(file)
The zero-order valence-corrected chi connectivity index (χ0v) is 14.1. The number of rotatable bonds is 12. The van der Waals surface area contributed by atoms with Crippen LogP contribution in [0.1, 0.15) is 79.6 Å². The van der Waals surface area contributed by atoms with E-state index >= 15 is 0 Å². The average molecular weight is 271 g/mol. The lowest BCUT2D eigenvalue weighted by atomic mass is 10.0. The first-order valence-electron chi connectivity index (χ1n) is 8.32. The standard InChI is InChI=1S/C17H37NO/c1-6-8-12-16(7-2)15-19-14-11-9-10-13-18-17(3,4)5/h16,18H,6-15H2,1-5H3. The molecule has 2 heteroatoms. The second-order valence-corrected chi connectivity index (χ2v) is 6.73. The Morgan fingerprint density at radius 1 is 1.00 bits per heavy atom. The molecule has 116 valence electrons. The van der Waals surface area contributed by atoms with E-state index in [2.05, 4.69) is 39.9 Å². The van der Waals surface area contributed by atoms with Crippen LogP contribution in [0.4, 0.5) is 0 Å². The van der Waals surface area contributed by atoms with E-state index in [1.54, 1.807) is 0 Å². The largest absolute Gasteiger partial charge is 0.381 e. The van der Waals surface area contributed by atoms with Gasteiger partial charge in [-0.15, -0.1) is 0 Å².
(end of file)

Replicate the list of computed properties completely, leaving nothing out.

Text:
The zero-order valence-corrected chi connectivity index (χ0v) is 14.1. The number of rotatable bonds is 12. The van der Waals surface area contributed by atoms with Crippen LogP contribution in [0.1, 0.15) is 79.6 Å². The van der Waals surface area contributed by atoms with E-state index >= 15 is 0 Å². The average molecular weight is 271 g/mol. The lowest BCUT2D eigenvalue weighted by atomic mass is 10.0. The first-order valence-electron chi connectivity index (χ1n) is 8.32. The standard InChI is InChI=1S/C17H37NO/c1-6-8-12-16(7-2)15-19-14-11-9-10-13-18-17(3,4)5/h16,18H,6-15H2,1-5H3. The molecule has 2 heteroatoms. The second-order valence-corrected chi connectivity index (χ2v) is 6.73. The Morgan fingerprint density at radius 1 is 1.00 bits per heavy atom. The molecule has 116 valence electrons. The van der Waals surface area contributed by atoms with E-state index in [2.05, 4.69) is 39.9 Å². The van der Waals surface area contributed by atoms with Crippen LogP contribution in [0.4, 0.5) is 0 Å². The van der Waals surface area contributed by atoms with E-state index in [1.54, 1.807) is 0 Å². The largest absolute Gasteiger partial charge is 0.381 e. The van der Waals surface area contributed by atoms with Gasteiger partial charge in [-0.15, -0.1) is 0 Å².